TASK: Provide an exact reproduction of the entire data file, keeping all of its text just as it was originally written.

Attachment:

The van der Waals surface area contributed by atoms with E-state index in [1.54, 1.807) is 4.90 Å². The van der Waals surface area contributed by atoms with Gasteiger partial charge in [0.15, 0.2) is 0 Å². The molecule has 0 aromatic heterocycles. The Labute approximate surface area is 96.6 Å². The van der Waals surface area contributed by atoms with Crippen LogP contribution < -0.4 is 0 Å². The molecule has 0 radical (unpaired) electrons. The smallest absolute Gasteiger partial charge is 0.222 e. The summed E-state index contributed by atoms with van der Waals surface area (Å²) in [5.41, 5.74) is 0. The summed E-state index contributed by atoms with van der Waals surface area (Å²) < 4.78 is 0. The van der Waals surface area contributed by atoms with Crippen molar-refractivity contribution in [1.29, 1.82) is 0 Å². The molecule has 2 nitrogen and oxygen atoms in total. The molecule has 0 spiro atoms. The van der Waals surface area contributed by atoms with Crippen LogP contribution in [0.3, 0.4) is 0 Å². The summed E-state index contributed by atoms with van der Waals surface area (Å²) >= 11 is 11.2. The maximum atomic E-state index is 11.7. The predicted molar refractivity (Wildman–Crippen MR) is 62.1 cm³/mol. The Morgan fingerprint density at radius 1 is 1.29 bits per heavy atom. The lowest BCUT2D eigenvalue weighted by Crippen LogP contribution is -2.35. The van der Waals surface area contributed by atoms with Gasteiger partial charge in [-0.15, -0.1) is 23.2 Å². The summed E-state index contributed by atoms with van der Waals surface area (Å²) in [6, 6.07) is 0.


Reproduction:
The van der Waals surface area contributed by atoms with E-state index in [1.54, 1.807) is 4.90 Å². The van der Waals surface area contributed by atoms with Gasteiger partial charge in [0.15, 0.2) is 0 Å². The molecule has 0 aromatic heterocycles. The Labute approximate surface area is 96.6 Å². The van der Waals surface area contributed by atoms with Crippen LogP contribution < -0.4 is 0 Å². The molecule has 0 radical (unpaired) electrons. The smallest absolute Gasteiger partial charge is 0.222 e. The summed E-state index contributed by atoms with van der Waals surface area (Å²) in [5.41, 5.74) is 0. The summed E-state index contributed by atoms with van der Waals surface area (Å²) < 4.78 is 0. The van der Waals surface area contributed by atoms with Crippen molar-refractivity contribution in [1.29, 1.82) is 0 Å². The molecule has 2 nitrogen and oxygen atoms in total. The molecule has 0 spiro atoms. The van der Waals surface area contributed by atoms with Crippen LogP contribution in [0.3, 0.4) is 0 Å². The summed E-state index contributed by atoms with van der Waals surface area (Å²) >= 11 is 11.2. The maximum atomic E-state index is 11.7. The predicted molar refractivity (Wildman–Crippen MR) is 62.1 cm³/mol. The Morgan fingerprint density at radius 1 is 1.29 bits per heavy atom. The lowest BCUT2D eigenvalue weighted by Crippen LogP contribution is -2.35. The van der Waals surface area contributed by atoms with Gasteiger partial charge in [-0.15, -0.1) is 23.2 Å². The summed E-state index contributed by atoms with van der Waals surface area (Å²) in [6, 6.07) is 0.